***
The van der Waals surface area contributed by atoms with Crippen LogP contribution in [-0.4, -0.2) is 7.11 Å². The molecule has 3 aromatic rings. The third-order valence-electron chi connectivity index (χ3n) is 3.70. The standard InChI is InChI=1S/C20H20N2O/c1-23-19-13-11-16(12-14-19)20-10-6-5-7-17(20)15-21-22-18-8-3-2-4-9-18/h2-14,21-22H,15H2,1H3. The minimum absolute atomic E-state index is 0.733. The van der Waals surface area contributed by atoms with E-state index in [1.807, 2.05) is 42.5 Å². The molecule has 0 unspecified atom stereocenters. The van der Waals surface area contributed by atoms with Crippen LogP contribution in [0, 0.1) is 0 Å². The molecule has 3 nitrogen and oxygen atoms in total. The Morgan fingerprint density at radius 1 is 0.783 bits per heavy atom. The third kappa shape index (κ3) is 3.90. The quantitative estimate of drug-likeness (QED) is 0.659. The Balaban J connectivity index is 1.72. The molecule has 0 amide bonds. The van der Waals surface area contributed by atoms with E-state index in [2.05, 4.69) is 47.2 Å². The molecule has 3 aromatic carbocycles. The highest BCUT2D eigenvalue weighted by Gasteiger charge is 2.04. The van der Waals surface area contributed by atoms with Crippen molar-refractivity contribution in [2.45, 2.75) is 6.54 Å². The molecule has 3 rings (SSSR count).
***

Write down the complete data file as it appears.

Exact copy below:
The van der Waals surface area contributed by atoms with Crippen LogP contribution in [-0.4, -0.2) is 7.11 Å². The molecule has 3 aromatic rings. The third-order valence-electron chi connectivity index (χ3n) is 3.70. The standard InChI is InChI=1S/C20H20N2O/c1-23-19-13-11-16(12-14-19)20-10-6-5-7-17(20)15-21-22-18-8-3-2-4-9-18/h2-14,21-22H,15H2,1H3. The minimum absolute atomic E-state index is 0.733. The van der Waals surface area contributed by atoms with E-state index in [1.807, 2.05) is 42.5 Å². The molecule has 0 unspecified atom stereocenters. The van der Waals surface area contributed by atoms with Crippen LogP contribution in [0, 0.1) is 0 Å². The molecule has 3 nitrogen and oxygen atoms in total. The Morgan fingerprint density at radius 1 is 0.783 bits per heavy atom. The third kappa shape index (κ3) is 3.90. The quantitative estimate of drug-likeness (QED) is 0.659. The Balaban J connectivity index is 1.72. The molecule has 0 amide bonds. The van der Waals surface area contributed by atoms with E-state index in [2.05, 4.69) is 47.2 Å². The molecule has 3 aromatic carbocycles. The highest BCUT2D eigenvalue weighted by Gasteiger charge is 2.04. The van der Waals surface area contributed by atoms with Crippen molar-refractivity contribution in [2.45, 2.75) is 6.54 Å². The molecule has 3 rings (SSSR count).